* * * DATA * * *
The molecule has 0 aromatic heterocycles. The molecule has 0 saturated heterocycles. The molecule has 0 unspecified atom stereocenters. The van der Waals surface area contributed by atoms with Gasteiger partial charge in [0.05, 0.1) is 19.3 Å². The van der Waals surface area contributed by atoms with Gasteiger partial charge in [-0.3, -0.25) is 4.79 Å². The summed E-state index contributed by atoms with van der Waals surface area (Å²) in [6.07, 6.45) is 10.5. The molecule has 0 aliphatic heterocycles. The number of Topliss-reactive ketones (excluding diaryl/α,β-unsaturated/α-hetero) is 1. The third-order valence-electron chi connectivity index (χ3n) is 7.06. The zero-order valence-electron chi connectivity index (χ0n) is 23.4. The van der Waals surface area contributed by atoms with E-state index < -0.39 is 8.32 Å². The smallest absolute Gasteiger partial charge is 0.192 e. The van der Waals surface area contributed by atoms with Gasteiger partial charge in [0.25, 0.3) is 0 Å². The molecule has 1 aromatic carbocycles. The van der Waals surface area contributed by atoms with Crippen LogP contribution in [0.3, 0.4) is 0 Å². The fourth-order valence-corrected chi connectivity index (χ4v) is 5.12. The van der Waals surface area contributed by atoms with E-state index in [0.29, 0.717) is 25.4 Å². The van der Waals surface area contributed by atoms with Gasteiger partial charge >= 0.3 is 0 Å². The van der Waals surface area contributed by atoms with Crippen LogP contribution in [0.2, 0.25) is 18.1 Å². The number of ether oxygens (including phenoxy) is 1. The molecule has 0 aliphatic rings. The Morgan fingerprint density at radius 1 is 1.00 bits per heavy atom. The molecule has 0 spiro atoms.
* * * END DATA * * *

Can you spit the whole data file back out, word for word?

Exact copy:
The molecule has 0 aromatic heterocycles. The molecule has 0 saturated heterocycles. The molecule has 0 unspecified atom stereocenters. The van der Waals surface area contributed by atoms with Gasteiger partial charge in [0.05, 0.1) is 19.3 Å². The van der Waals surface area contributed by atoms with Gasteiger partial charge in [-0.3, -0.25) is 4.79 Å². The summed E-state index contributed by atoms with van der Waals surface area (Å²) in [6.07, 6.45) is 10.5. The molecule has 0 aliphatic heterocycles. The number of Topliss-reactive ketones (excluding diaryl/α,β-unsaturated/α-hetero) is 1. The third-order valence-electron chi connectivity index (χ3n) is 7.06. The zero-order valence-electron chi connectivity index (χ0n) is 23.4. The van der Waals surface area contributed by atoms with E-state index < -0.39 is 8.32 Å². The smallest absolute Gasteiger partial charge is 0.192 e. The van der Waals surface area contributed by atoms with Gasteiger partial charge in [0.25, 0.3) is 0 Å². The molecule has 1 aromatic carbocycles. The van der Waals surface area contributed by atoms with Crippen LogP contribution in [0.3, 0.4) is 0 Å². The fourth-order valence-corrected chi connectivity index (χ4v) is 5.12. The van der Waals surface area contributed by atoms with E-state index in [0.29, 0.717) is 25.4 Å². The van der Waals surface area contributed by atoms with Gasteiger partial charge >= 0.3 is 0 Å². The van der Waals surface area contributed by atoms with Crippen LogP contribution in [0.2, 0.25) is 18.1 Å². The number of ether oxygens (including phenoxy) is 1. The molecule has 0 aliphatic rings. The Morgan fingerprint density at radius 1 is 1.00 bits per heavy atom. The molecule has 0 spiro atoms.